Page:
Pot industry gearing up for holiday shoppers; uncertainty in Ferguson; Patriots' winning streak and more national and international news for Monday, November 24, 2014.
Monday's Blogs from the Bog!
Lafayette Police have had a busy day.
Gov. Bobby Jindal's administration will use $130 million in patchwork financing from a tax amnesty program, insurance settlement, uninsured motorist penalties and other excess funds to close most of the state's midyear budget deficit.
Democratic U.S. Sen. Mary Landrieu said she disagrees with President Barack Obama's actions on immigration, hoping the latest controversy doesn't worsen her campaign difficulties.
Gay-rights advocates challenging Louisiana's same-sex marriage ban announced Thursday that they have asked the U.S. Supreme Court to review their case before it is heard by a federal appeals court.
Thinking himself the “son of God,” the man charged with the 2013 killing of an officer of the Chitimacha Tribal Police will not stand trial following a ruling Thursday on his mental competency.
Either Saints coach Sean Payton doesn't want to tip Baltimore off as to who'll start in New Orleans' secondary on Monday night, or he really doesn't know yet.
The Ethics Board gives the lame duck Youngsville mayor permission to offer a sweet parting gift to the community he’s presided over for three terms.
The money came through a general obligation bond sale Thursday.
A legend in the Acadiana Oil Patch, Comeaux died Monday, Nov. 17.
With a growing number of alleged sexual assault victims coming out against Bill Cosby in recent weeks, upcoming projects have been canned by NBC and Netflix, but that won’t affect the once-loved comedian and actor’s scheduled performance in Lafayette.
The Baltimore Ravens' retooled secondary had no trouble against a rookie quarterback at home. This week, however, their task is far more challenging: stopping Drew Brees on the road in New Orleans.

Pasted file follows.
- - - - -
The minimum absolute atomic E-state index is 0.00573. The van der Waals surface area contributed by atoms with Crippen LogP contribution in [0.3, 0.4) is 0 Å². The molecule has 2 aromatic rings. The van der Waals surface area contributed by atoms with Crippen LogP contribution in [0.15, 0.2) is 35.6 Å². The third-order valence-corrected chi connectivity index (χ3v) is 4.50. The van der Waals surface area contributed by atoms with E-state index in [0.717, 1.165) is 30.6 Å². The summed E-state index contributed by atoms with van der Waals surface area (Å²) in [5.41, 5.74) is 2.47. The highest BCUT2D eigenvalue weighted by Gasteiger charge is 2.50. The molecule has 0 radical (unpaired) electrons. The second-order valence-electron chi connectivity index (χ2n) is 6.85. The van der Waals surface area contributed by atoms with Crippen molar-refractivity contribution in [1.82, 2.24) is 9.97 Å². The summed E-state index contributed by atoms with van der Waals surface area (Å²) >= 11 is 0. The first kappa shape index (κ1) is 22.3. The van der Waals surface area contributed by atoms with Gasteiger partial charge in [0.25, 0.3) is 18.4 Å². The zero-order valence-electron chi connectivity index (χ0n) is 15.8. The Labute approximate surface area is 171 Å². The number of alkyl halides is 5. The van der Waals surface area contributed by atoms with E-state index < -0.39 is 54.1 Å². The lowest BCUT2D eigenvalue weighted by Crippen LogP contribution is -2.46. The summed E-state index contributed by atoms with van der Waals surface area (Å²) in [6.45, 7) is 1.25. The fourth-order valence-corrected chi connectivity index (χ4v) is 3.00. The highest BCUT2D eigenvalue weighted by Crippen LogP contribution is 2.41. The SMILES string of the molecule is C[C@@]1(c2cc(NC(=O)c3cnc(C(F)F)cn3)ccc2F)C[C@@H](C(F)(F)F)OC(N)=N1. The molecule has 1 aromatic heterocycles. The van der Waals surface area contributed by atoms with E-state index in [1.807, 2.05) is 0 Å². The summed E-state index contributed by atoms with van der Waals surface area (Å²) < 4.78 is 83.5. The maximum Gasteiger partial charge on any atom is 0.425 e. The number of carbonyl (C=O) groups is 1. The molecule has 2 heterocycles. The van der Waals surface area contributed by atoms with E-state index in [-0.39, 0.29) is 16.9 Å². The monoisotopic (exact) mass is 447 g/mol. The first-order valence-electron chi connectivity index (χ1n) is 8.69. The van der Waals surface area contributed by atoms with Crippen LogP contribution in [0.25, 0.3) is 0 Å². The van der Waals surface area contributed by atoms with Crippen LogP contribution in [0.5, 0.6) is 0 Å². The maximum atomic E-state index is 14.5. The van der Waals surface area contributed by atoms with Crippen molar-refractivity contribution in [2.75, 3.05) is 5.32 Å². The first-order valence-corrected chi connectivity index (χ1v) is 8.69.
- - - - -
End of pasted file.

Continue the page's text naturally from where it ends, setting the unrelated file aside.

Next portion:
Add Texas Gov. Rick Perry's name to the list of possible Republican presidential candidates flooding the campaign trail for GOP Senate candidate Bill Cassidy.
Gov. Bobby Jindal is in Florida this week with his fellow Republican governors for another gripe session aimed at their favorite target, the president, this time taking aim at his immigration plans.
Early voting for the runoff is shortened by two days because of the Thanksgiving holiday.
“Coach Don” Gagnard is running for school board. Today he offers his critique of the socioeconomic relationship between government subsidies and obesity.
Former Le Rosier chef who cooked at the James Beard House and was named one of the “Best New Chefs in America” by Food & Wine magazine in 1995 was 48.
Pat Cooper is contesting his termination by the LPSB, filing a petition Tuesday that calls the recent decision “arbitrary and capricious.”
A look at the numbers highlights the challenge facing Louisiana Sen. Mary Landrieu as she tries to win a fourth term in a Dec. 6 runoff against Republican Rep. Bill Cassidy.
Incoming Senate Majority Leader Mitch McConnell is promising the new Republican majority will quickly resurrect Keystone XL pipeline legislation killed by Democrats, potentially setting up an early 2015 veto confrontation with President Barack Obama.
A national animal rights group has been rebuffed by a Baton Rouge district court judge, although the group might still get its day in court.
The administration says public college campuses won't be on the chopping block.
The legendary musician is performing at a $1,000-per-person fundraiser Dec. 1 in New Orleans.
Old savings and checking accounts, payroll checks, stocks and dividends, insurance proceeds, oil and gas royalty payments and other unclaimed money is sent to the state when a business cannot locate someone.